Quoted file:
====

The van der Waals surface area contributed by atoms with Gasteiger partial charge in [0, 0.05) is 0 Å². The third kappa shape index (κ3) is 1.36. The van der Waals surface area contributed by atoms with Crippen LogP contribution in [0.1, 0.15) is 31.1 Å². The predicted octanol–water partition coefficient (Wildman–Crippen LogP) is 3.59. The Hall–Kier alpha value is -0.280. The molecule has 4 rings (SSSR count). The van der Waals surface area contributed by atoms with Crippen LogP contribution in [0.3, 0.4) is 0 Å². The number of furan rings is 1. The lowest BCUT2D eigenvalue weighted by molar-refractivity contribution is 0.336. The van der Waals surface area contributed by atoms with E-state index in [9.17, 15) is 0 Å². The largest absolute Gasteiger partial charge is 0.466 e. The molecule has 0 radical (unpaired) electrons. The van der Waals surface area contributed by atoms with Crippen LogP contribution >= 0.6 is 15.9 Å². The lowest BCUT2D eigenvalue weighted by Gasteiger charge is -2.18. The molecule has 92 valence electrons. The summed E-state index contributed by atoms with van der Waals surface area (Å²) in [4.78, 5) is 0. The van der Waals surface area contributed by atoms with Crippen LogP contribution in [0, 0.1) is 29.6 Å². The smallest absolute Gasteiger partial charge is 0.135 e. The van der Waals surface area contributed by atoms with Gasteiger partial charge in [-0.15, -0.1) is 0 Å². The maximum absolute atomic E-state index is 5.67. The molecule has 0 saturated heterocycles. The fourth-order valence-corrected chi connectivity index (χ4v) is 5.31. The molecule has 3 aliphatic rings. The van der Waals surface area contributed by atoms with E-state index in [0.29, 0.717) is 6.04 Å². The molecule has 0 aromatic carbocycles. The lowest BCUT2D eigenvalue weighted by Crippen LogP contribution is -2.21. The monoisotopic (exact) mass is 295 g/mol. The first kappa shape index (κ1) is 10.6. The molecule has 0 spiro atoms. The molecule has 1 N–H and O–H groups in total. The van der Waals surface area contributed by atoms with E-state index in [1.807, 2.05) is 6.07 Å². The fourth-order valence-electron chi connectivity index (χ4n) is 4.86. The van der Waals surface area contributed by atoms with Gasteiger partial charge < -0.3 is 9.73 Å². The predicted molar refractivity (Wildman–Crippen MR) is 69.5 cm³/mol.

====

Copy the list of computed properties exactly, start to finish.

The van der Waals surface area contributed by atoms with Gasteiger partial charge in [0, 0.05) is 0 Å². The third kappa shape index (κ3) is 1.36. The van der Waals surface area contributed by atoms with Crippen LogP contribution in [0.1, 0.15) is 31.1 Å². The predicted octanol–water partition coefficient (Wildman–Crippen LogP) is 3.59. The Hall–Kier alpha value is -0.280. The molecule has 4 rings (SSSR count). The van der Waals surface area contributed by atoms with Crippen LogP contribution in [0.3, 0.4) is 0 Å². The number of furan rings is 1. The lowest BCUT2D eigenvalue weighted by molar-refractivity contribution is 0.336. The van der Waals surface area contributed by atoms with E-state index in [9.17, 15) is 0 Å². The largest absolute Gasteiger partial charge is 0.466 e. The molecule has 0 radical (unpaired) electrons. The van der Waals surface area contributed by atoms with Crippen LogP contribution >= 0.6 is 15.9 Å². The lowest BCUT2D eigenvalue weighted by Gasteiger charge is -2.18. The molecule has 92 valence electrons. The summed E-state index contributed by atoms with van der Waals surface area (Å²) in [4.78, 5) is 0. The van der Waals surface area contributed by atoms with Crippen LogP contribution in [0, 0.1) is 29.6 Å². The smallest absolute Gasteiger partial charge is 0.135 e. The van der Waals surface area contributed by atoms with Gasteiger partial charge in [-0.15, -0.1) is 0 Å². The maximum absolute atomic E-state index is 5.67. The molecule has 0 saturated heterocycles. The fourth-order valence-corrected chi connectivity index (χ4v) is 5.31. The molecule has 3 aliphatic rings. The van der Waals surface area contributed by atoms with E-state index in [0.29, 0.717) is 6.04 Å². The molecule has 0 aromatic carbocycles. The lowest BCUT2D eigenvalue weighted by Crippen LogP contribution is -2.21. The monoisotopic (exact) mass is 295 g/mol. The first kappa shape index (κ1) is 10.6. The molecule has 0 spiro atoms. The molecule has 1 N–H and O–H groups in total. The van der Waals surface area contributed by atoms with E-state index in [1.807, 2.05) is 6.07 Å². The fourth-order valence-electron chi connectivity index (χ4n) is 4.86. The van der Waals surface area contributed by atoms with Gasteiger partial charge < -0.3 is 9.73 Å². The predicted molar refractivity (Wildman–Crippen MR) is 69.5 cm³/mol.